College students have an average of 12 different “What am I gonna do with my life?!” spasms per semester.* So far I’ve only had about two or three, which isn’t that many, comparatively. As class registration begins for next semester, however, I think there’s a fourth spasm that is beginning to boil just underneath the surface at the moment.
Technically, I’m a Journalism and Psychology double major with a minor in Creative Writing – at the moment. (Fun fact: Most college kids change their majors around three to four timess**). I say “at the moment” because…wait, for it………I think I may be dropping my Creative Writing minor.
*gasp* I know, I know…I have been wanting to take Creative Writing courses for the longest time. It hasn’t helped that I have tried twice to enroll into our Intro to Fiction class…and then failed both times. Now, all of a sudden I’m second-guessing this long-term desire of mine. (Talk about drastic life-changing decisions, right?)
The thing is, I’m starting to question my previous motives for wanting to take a Creative Writing course. Is it critique? Is it praise? Is it the desire for my writing to be shredded into pieces? Is it a community of literary students in which we can all mutually give advice on our work? Is it a professor who will teach me how to write creatively?
My answer to all of these questions is: maybe. But I’m starting to wonder, will these things really make me a better writer? And the truth is, I’m starting to think no, no they won’t.
What it all comes down to is that I don’t want my motivation for writing “well” (whatever that means) to be attached to my GPA grade. Writing is supposed to be for the writer, and I can’t help but feel like accommodating my work to satisfy the preferences of others–peers or teacher–actually belittles what I am writing. Also, I tend to be really competitive as well as self-conscious about my writing. In a Creative Writing class, I feel like I would get too caught up in trying to write something that’s “better” or “more unique” or “more descriptive” than anyone else’s…and then in the process, I would lose myself. I wouldn’t be writing for myself anymore.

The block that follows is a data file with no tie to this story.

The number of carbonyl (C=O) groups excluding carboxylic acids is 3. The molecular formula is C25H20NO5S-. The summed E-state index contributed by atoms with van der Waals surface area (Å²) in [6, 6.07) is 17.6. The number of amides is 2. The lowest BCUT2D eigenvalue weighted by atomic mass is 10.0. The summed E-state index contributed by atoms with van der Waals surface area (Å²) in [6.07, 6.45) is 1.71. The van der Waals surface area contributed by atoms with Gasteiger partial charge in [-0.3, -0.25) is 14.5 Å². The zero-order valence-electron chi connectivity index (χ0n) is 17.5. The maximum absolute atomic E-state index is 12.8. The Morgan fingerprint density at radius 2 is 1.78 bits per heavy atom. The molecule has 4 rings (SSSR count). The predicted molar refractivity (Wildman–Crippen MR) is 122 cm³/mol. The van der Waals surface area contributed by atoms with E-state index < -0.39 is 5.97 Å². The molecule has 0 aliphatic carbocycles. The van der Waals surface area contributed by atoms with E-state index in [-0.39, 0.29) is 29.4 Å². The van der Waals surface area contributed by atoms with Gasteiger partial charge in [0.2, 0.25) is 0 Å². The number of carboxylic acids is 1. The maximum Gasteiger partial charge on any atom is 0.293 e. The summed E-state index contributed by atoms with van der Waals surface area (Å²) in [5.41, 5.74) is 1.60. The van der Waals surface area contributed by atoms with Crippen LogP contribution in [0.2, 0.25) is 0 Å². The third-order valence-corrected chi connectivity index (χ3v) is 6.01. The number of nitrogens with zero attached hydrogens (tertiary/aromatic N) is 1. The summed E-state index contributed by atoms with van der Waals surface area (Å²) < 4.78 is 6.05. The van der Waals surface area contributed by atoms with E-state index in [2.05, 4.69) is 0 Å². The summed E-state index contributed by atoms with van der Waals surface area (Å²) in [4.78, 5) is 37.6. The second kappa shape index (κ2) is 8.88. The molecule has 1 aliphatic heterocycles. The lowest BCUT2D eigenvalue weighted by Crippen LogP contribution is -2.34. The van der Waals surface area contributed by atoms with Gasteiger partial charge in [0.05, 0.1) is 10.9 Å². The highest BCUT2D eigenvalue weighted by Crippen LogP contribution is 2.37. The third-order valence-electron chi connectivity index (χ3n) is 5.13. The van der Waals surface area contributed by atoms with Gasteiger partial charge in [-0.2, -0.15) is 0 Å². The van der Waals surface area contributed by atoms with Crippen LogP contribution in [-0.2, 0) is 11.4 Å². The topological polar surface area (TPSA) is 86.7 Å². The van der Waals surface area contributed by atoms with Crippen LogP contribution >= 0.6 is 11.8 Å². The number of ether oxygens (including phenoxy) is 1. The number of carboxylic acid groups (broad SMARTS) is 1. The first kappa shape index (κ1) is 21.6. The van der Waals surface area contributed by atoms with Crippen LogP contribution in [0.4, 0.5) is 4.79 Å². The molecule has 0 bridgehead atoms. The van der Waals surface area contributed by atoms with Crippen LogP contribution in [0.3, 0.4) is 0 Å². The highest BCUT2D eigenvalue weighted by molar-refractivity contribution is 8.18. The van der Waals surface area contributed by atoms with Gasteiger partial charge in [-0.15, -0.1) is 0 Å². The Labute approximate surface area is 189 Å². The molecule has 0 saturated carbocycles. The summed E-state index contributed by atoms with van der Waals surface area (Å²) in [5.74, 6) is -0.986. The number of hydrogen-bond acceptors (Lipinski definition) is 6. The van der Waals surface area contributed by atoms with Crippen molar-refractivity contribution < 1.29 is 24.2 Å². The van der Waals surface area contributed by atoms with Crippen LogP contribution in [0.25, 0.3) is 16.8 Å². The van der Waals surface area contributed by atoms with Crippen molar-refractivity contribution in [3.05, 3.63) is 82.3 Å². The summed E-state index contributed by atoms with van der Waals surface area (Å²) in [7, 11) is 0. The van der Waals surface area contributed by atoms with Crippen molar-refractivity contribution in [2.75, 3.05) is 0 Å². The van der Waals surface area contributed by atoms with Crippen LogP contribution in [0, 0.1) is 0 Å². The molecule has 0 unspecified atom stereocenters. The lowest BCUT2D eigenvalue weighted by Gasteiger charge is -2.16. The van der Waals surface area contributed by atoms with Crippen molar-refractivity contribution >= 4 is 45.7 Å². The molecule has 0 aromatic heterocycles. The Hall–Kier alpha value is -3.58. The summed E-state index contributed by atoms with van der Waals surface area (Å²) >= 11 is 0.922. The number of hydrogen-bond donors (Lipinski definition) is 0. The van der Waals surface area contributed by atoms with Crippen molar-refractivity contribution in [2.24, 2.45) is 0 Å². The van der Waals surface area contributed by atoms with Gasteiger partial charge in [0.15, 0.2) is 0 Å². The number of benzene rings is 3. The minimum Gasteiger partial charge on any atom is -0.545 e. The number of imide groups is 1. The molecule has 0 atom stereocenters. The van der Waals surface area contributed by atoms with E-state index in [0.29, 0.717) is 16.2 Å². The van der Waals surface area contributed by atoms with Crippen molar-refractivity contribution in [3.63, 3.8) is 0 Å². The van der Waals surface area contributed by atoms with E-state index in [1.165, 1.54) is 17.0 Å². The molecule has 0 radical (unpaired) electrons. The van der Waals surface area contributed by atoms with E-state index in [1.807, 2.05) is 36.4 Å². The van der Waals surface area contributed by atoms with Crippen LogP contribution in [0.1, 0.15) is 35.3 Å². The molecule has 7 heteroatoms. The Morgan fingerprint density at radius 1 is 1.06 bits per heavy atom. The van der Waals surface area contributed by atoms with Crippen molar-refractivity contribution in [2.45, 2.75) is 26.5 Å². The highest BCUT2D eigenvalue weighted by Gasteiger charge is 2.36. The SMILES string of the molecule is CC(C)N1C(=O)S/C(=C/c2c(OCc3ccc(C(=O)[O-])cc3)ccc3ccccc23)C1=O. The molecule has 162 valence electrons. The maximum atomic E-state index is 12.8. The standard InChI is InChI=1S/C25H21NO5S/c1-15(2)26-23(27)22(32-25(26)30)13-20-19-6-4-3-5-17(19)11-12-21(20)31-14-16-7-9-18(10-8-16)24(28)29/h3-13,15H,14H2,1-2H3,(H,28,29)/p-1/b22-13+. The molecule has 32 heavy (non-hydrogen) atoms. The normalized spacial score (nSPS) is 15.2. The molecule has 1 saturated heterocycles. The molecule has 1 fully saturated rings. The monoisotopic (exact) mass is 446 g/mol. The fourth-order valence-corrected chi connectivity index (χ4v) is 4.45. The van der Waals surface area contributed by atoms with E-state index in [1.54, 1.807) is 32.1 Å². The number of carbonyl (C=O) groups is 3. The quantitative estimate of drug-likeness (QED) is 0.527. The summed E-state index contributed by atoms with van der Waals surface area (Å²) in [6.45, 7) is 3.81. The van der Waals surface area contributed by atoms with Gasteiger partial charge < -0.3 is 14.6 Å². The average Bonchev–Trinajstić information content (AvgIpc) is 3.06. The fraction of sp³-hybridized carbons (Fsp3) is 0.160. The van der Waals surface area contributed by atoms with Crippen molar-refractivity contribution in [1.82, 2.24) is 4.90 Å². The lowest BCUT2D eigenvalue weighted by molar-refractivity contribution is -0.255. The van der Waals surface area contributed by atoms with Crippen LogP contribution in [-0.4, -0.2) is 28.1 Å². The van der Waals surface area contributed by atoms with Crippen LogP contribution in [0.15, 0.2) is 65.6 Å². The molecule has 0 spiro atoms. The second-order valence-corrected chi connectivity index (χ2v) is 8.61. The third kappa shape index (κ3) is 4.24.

And, for me at least, it’s when I write solely for myself and nobody else that I actually grind out something relatively decent.
Another issue I have with creative writing classes deals with the fact that there is somebody else grading your work. I REALLY, really don’t like the idea of teachers (or people in generally, really) thinking they have the power to declare whether or not a particular piece of art (visual, literary, or other) is “good” or “bad” or “has value,” much less label it with a letter or number grade, like “This story gets an A-” or “This poem seems like a 91 to me.” As far as I’m concerned, as long as that art matters to somebody, then it has immeasurable value and worth.
Of course, I’m definitely not saying that critique is bad or you should only focus on what you think is important in your writing. Having people you trust look over your work and tell you their honest opinions is one of the most essential parts of the revision process. You get to find out if the meaning you are trying to convey in your writing actually gets through to your audience. You are able to realize what sticks out to others and what doesn’t, what needs more emphasis and clarification and what just doesn’t work at all.
The thing is, I am all for critique and feedback and even peer editing and workshops…just not in a class setting. I prefer to consult my sister or my closest friends about my work, because I know that they will tell me like it is, they will still love me even if my writing doesn’t click at all with them and they won’t try to compete with me for a good grade. There’s less pressure, and you can be yourself without having to feel like you need to write a certain way to please somebody else.
So maybe Dr. Fate purposely made me fail at registration–though I did get every other class I wanted except for Creative Writing. Besides, I think Journalism and Psychology is enough to deal right now. At least until my next life-decisions spasm. :)
What do you think? I have never taken a Creative Writing class before, so my thoughts and assumptions could be totally off. Regardless, I would love to hear about your experiences and opinions with Creative Writing classes.
*This statistic is purely based on my observations and has not been scientifically proven.
**This statistic has been mentioned in various studies dealing with college life.